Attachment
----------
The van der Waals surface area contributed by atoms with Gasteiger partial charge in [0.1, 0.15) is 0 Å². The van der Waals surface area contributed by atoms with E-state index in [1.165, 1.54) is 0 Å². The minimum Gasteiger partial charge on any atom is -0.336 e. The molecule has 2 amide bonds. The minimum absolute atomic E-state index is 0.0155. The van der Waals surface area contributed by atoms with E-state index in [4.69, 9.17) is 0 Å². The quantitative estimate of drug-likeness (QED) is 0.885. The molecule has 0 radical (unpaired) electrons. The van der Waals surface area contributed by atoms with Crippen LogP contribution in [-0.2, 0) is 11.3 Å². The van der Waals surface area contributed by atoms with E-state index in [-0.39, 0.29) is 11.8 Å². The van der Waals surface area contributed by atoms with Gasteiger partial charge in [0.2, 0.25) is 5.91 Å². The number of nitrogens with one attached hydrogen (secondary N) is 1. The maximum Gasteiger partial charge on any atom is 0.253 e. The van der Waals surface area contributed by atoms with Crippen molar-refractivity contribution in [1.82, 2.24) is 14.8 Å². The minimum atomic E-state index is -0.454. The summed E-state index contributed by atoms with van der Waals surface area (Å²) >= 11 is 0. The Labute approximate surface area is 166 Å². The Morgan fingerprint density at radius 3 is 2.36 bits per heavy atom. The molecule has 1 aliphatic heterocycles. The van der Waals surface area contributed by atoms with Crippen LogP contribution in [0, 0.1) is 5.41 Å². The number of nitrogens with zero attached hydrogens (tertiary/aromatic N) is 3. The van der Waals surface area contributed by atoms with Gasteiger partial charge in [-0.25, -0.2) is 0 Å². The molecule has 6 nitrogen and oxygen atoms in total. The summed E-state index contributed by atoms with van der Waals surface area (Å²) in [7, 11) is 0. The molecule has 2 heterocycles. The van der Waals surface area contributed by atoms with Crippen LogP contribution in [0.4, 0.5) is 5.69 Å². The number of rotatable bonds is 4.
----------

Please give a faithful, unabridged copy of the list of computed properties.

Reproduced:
The van der Waals surface area contributed by atoms with Gasteiger partial charge in [0.1, 0.15) is 0 Å². The van der Waals surface area contributed by atoms with E-state index in [1.165, 1.54) is 0 Å². The minimum Gasteiger partial charge on any atom is -0.336 e. The molecule has 2 amide bonds. The minimum absolute atomic E-state index is 0.0155. The van der Waals surface area contributed by atoms with E-state index in [4.69, 9.17) is 0 Å². The quantitative estimate of drug-likeness (QED) is 0.885. The molecule has 0 radical (unpaired) electrons. The van der Waals surface area contributed by atoms with Crippen LogP contribution in [-0.2, 0) is 11.3 Å². The van der Waals surface area contributed by atoms with E-state index in [-0.39, 0.29) is 11.8 Å². The van der Waals surface area contributed by atoms with Gasteiger partial charge in [0.2, 0.25) is 5.91 Å². The number of nitrogens with one attached hydrogen (secondary N) is 1. The maximum Gasteiger partial charge on any atom is 0.253 e. The van der Waals surface area contributed by atoms with Crippen molar-refractivity contribution in [1.82, 2.24) is 14.8 Å². The minimum atomic E-state index is -0.454. The summed E-state index contributed by atoms with van der Waals surface area (Å²) >= 11 is 0. The Labute approximate surface area is 166 Å². The Morgan fingerprint density at radius 3 is 2.36 bits per heavy atom. The molecule has 1 aliphatic heterocycles. The van der Waals surface area contributed by atoms with Crippen LogP contribution in [0, 0.1) is 5.41 Å². The number of nitrogens with zero attached hydrogens (tertiary/aromatic N) is 3. The van der Waals surface area contributed by atoms with Gasteiger partial charge in [-0.25, -0.2) is 0 Å². The molecule has 6 nitrogen and oxygen atoms in total. The summed E-state index contributed by atoms with van der Waals surface area (Å²) in [7, 11) is 0. The molecule has 2 heterocycles. The van der Waals surface area contributed by atoms with Crippen LogP contribution in [0.4, 0.5) is 5.69 Å². The number of rotatable bonds is 4.